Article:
1. Metal slinkies (Stairwalker spring type things) are harder to find these days, but I’ve seen those recommended as “throw out the window” long wire verticals for 2nd floor up dwellers. Weight on the end to pull them out.

          1. In the farm store thay have gates for electric fence that look like small slinky
            About 1 1/2 around n about 5 inches long but stretch out over 16 feet
            Thare made to b out side mabe thay will last longer longer thay come 2 to a pack
            Thay look like antenna to me so I got some see whut I can come up with
            73 n9prf Joe

  5. Fine Business article. Lots of room outside for me here in rural Western Kansas. I use a vertical and an end fed Zepp but recently fried the final on my KEN TS430S. Very unforgiving. Wish I still had my tube Drake 2NT as I only do QRP CW now. QSO me at

  6. On April 30th 1983 an illegal radio station belonging to “Solidarność” (Solidarity), a workers union opposing the communist government of Peoples’ Republic of Poland, started its first transmission. This station operated in the town of Świdnik, which is only 21km from my home city of Lublin. The transmitter, powered by 18 D-cell batteries in series, was cleverly hidden inside a tape recorder, the Unitra ZRK B113 “Kapral” model. The transmitter was found many times by the the secret police of communist Poland, but no one ever discovered its true function and purpose. As for antenna to transmit on 66,5MHz at 3W at first, and later at 6W, they used dipole made of normal wire, hung usually across the room, and they earthed the whole thing to the radiator. Because this radio started as a tape recorder, people operating it recorded their programs on tape and transmitted them that way. This also helped them perform few illicit transmission from a playground, powering the upgraded radio with car battery.

    The second radio was hidden in a french tape recorder and reached 62 Watts of power. This one was used on February 14th 1984 to hijack the audio band of 1st. Program of polish state television. There was a transmision of the funeral of the First Secretary of the Central Committee of the Communist Party of Soviet Union, Andropov. So just imagine the reactions of everyone in the region, where radio operated, when suddenly another member of Central Committee, Konstantin Chernenko, started talking in polish about state repressions of workers union in Poland, criticizing them. And the true speaker actually matched the voice to the Chernenko. The transmission was well-received in the town of Świdnik, despite the fact that the TV signal was transmitted from Lublin, 21km away. Turns out that weaker transmitter nearby will outperform the stronger one that is some distance away. Even with simple dipole hung across the living room in a flat…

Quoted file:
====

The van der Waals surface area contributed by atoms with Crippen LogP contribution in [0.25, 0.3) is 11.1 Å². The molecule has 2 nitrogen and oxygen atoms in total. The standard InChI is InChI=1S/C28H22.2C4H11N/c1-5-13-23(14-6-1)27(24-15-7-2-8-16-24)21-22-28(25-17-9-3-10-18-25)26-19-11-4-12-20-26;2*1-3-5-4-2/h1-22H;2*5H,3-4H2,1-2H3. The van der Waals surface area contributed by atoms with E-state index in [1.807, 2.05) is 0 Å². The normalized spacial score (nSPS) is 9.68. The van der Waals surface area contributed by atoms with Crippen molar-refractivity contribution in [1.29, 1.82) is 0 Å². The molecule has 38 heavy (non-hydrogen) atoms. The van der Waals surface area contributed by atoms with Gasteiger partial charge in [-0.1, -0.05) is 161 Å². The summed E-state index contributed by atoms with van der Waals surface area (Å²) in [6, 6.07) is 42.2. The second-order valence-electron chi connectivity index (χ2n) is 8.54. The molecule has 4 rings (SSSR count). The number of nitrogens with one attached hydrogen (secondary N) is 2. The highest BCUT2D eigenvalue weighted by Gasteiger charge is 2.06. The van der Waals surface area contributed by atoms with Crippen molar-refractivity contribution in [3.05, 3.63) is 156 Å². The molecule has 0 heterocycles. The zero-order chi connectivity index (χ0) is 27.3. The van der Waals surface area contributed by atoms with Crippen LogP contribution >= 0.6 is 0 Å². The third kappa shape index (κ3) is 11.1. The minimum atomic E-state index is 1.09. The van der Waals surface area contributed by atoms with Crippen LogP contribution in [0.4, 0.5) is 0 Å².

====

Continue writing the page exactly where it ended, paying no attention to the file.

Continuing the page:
1. It seems obvious that “authorities were pretending to pay the police, and police were pretending to do their own job “.

      Any competent DF radio operator could have easily located the station by triangulation. And then, send in competent people to do search.

      Why they didn’t, is left as an exercise for the reader.

      1. They actually triangulated the locations of transmissions on few occasions. Usually to blocks of flats. So people were on lookout for the triangulation trucks and the police, so the operators had plenty of time to stop the transmission, remove the antenna and just hide the radio in plain sight.

        On one occasion one of the people had his flat searched, and tapes with previous transmissions were found, with the notes from the ringleader. The unlucky man was arrested, and the ringleader was followed for few months.

  7. Most interesting long wire antenna I saw was in an attic of a house that had been built & rebuilt starting pre-1776, 1806 and 1928. In the attic, and thumbtacked to the carved & pegged rafters was an orderly zigzag of enameled wire. Quite a contrast to a house w cedar shake siding and roof that had initially been built by shipbuilders.

  8. Sailors deal with the issue of less-than-optimal antennas pretty much all the time. The usual solution is a autotuned whip or backstay (after placing insulators in the wire). The good news is that with a proper ground, they work pretty well as the ground plane is vast!